CadÉe Conjures Spirits from the Isle of Whidbey

by A.J. Rathbun, cocktail and spirits columnist for Seattle Magazine
Photo by Hayley Young • Reprinted with Permission
Originally published in Seattle Magazine, September 2016

The Washington distillery industry can provide many stories about how and why people decided to start up their stills. Colin Campbell, owner of Cadée Distillery, has a story that goes back further than most. He belongs to a clan in Scotland that has been crafting spirits since 1494. It’s in his blood, though it might be a little surprising that he’s distilling spirits on Whidbey Island. Campbell and his wife first visited the region — he calls it the Isle of Whidbey — on vacation about 25 years ago, and they kept going back, making friends and falling for the scenery.

Before moving to the states, Campbell enlisted as an aeronautical engineer in the United Kingdom’s Royal Air Force and then worked as an aeronautical engineer and tech executive. But his clan’s legacy was always waiting to pour forth. He just needed to find the perfect spot to make it happen.

The area at sea level between the Cascade and the Olympic mountain ranges provides an ideal humid maritime climate for aging spirits. Campbell started with gin and vodka, which are produced fairly quickly, and has since added whiskey and rye to Cadée’s lineup. “We are in a barometric trough, which squeezes our barrels and spirits back and forth in a symphony to pull out the most unique flavors from our oak and port-soaked barrels,” says Campbell.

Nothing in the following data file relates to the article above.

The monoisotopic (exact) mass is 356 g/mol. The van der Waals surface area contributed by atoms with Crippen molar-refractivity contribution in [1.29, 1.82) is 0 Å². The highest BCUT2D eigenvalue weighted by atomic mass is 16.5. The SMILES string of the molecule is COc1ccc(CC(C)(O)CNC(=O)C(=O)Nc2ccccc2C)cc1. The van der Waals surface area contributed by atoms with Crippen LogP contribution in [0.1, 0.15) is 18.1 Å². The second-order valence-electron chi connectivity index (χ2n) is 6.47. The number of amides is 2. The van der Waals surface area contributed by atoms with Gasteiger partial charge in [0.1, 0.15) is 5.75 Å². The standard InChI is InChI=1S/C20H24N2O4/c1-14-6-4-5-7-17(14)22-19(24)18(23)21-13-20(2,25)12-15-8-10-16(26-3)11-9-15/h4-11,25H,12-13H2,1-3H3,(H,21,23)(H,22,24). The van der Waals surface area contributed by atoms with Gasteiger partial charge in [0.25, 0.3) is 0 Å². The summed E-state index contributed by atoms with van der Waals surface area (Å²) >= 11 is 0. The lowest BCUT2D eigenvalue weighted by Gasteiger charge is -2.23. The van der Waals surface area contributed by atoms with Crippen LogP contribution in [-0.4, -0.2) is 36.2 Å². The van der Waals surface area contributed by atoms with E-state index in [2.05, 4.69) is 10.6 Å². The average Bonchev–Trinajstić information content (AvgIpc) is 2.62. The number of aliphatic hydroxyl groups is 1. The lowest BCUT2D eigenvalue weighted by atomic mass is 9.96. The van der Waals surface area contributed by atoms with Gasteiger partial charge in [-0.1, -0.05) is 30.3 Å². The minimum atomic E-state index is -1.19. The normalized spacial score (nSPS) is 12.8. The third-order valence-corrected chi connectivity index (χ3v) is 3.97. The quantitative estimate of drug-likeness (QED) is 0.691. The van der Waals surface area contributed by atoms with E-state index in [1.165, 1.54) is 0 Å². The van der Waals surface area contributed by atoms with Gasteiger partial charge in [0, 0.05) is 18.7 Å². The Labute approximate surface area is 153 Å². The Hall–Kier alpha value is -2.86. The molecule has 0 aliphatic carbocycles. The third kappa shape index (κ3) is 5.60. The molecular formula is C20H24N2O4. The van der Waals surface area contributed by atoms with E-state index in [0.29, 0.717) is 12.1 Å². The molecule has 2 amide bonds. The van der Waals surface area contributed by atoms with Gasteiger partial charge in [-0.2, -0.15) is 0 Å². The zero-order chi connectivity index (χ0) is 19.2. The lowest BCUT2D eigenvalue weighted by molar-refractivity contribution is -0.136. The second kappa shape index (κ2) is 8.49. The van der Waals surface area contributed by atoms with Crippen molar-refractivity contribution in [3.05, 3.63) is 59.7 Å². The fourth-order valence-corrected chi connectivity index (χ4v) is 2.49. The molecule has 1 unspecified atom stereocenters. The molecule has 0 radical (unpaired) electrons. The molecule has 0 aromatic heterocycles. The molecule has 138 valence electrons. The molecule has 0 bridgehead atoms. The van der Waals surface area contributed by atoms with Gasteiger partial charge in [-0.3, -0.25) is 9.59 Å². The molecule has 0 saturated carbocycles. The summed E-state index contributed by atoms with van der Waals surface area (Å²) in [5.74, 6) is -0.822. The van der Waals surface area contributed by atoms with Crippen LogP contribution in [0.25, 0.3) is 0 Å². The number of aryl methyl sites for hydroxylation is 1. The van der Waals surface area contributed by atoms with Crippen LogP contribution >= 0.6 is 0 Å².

Campbell, who opened the distillery in the town of Clinton in 2015, uses 200-year-old recipes from his clan, sourcing the purest ingredients available and carrying that commitment all the way through to the name of his distillery, Cadée, which is the Gaelic word for “pure.” He works tirelessly to get the flavors just right. Cadée’s Intrigue gin, for example, went through 20 rounds of flavor-profile testing before Campbell felt the botanicals were balanced. He has also imported particular port, sherry and rum barrels from all over the world for aging bourbons and ryes.

Campbell’s good nature and sense of humor are evident to those who visit his distillery. He’s as dedicated to giving visitors a good experience as he is to delivering memorable spirits. You can also see this humor and dedication in the video of the Cadée story on the distillery’s website ( in which Campbell, clad in a kilt and Highland brogues, attempts a yoga pose or two under the gaze of Kevin the goat before rising out of Whidbey’s Lone Lake wearing face paint straight out of Braveheart. He’s always telling tales and jokes in his Scottish accent, serving up samples, explaining the crafting and sharing the stories behind the spirit — and laughing. No doubt the 500-year-old Campbell clan would be happy to have Colin Campbell and Cadée carrying on its legacy.